Aer Lingus evaluating 15 destinations for new North American routes

Irish airline recorded record operating profit of €305m in 2018

Aer Lingus has been investing in new Airbus A321LR aircraft that would enable it to travel longer ranges. Photograph: Frank Grealish

Aer Lingus has been investing in new Airbus A321LR aircraft that would enable it to travel longer ranges. Photograph: Frank Grealish

 

Aer Lingus is evaluating over 15 North American routes to which it could fly within the next five years as it invests in its fleet.

On a call with reporters, Aer Lingus’s new chief executive Sean Doyle said the airline has an “extensive evaluation process going on now” to look at opportunities for new aircraft it is waiting to be delivered.

“We’re evaluating north of 15 [routes] at the moment, and that will increase with the range capability of the technology that’s coming our way,” he said.

As to how many markets the carrier, owned by IAG, will enter depends on “how attractive a deal we can negotiate to enter those markets”, Mr Doyle added.

His comments came after revenue rose almost 9 per cent at Aer Lingus last year, and operating profit hit a record €305 million as it increased capacity and trimmed costs.

Total revenue for the airline was just over €2 billion last year, with passenger revenues up almost 9 per cent to €1.95 billion and cargo revenues increasing almost 15 per cent to €54 million. However, unit passenger revenues were lower, down 1.2 per cent.

Despite cutting costs in some areas of the airline such as procurement and handling, Aer Lingus was also hit by rising fuel bills and increased staff costs.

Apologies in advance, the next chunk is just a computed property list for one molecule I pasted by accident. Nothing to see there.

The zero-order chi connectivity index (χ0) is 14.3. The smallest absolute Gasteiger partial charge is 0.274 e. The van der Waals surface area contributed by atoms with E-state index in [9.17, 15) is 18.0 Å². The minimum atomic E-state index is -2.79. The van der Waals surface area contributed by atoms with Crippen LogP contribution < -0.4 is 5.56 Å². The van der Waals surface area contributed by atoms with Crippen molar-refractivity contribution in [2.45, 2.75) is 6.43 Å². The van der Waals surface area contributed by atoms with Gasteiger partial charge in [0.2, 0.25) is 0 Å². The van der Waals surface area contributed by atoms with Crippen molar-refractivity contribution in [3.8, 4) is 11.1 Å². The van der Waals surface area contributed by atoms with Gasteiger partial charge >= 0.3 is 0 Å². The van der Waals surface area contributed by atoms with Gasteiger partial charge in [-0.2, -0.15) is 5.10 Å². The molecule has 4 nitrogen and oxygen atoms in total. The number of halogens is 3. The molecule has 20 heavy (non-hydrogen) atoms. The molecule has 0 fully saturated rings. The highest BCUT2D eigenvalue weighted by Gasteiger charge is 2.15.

The addition of new routes to destinations such as Philadelphia and Seattle increased capacity by 10 per cent. Aer Lingus increased capacity on its North American routes by 17.2 per cent over the year.

Transatlantic hub

The carrier’s growth will focus on Dublin Airport’s development as a transatlantic hub, and Willie Walsh, chief executive of IAG, said “there’s a lot of scope to improve and significantly enhance the position of Dublin as a transatlantic hub”.

Asked about a third terminal at Dublin Airport, Mr Walsh noted that there was “still a lot of scope for the existing terminal building to be exploited before you need to look for additional capacity”.

Aer Lingus has been investing in new Airbus A321LR aircraft that would enable it to travel longer ranges. Mr Doyle said the company has also been evaluating Airbus’s planned XLR, which would allow routes on the west coast of America and the mid-west to be served out of Dublin on a narrowbody aircraft.

“If you look four or five years from now we’re looking at a much larger list of places that could be served by the narrowbody that we’ll evaluate,” Mr Doyle said.

Additionally, new aircraft deliveries will have a larger capacity to serve business class customers as Aer Lingus sees a “broad-based increase in demand” in that segment of the market.

And while the Irish arm of IAG is looking to Airbus for its aircraft requirements, British Airways is planning to order 18 Boeing aircraft.

Operating profit

On Thursday, IAG reported a 9.5 per cent rise in operating profit before exceptional items to €3.23 billion, ahead of analyst estimates.

The carrier, which also owns brands including Iberia and Level, recently said it was offloading its stake in budget carrier Norwegian.

Mr Walsh said the company has been approached by a number of airlines in the past year, most of which were in “significant distress”, but he does not expect the group to do any deals this year or in 2020.

“Our focus will be on organic growth because we see a lot of opportunities just in Aer Lingus, and clearly Aer Lingus is one of the more exciting opportunities within the group.”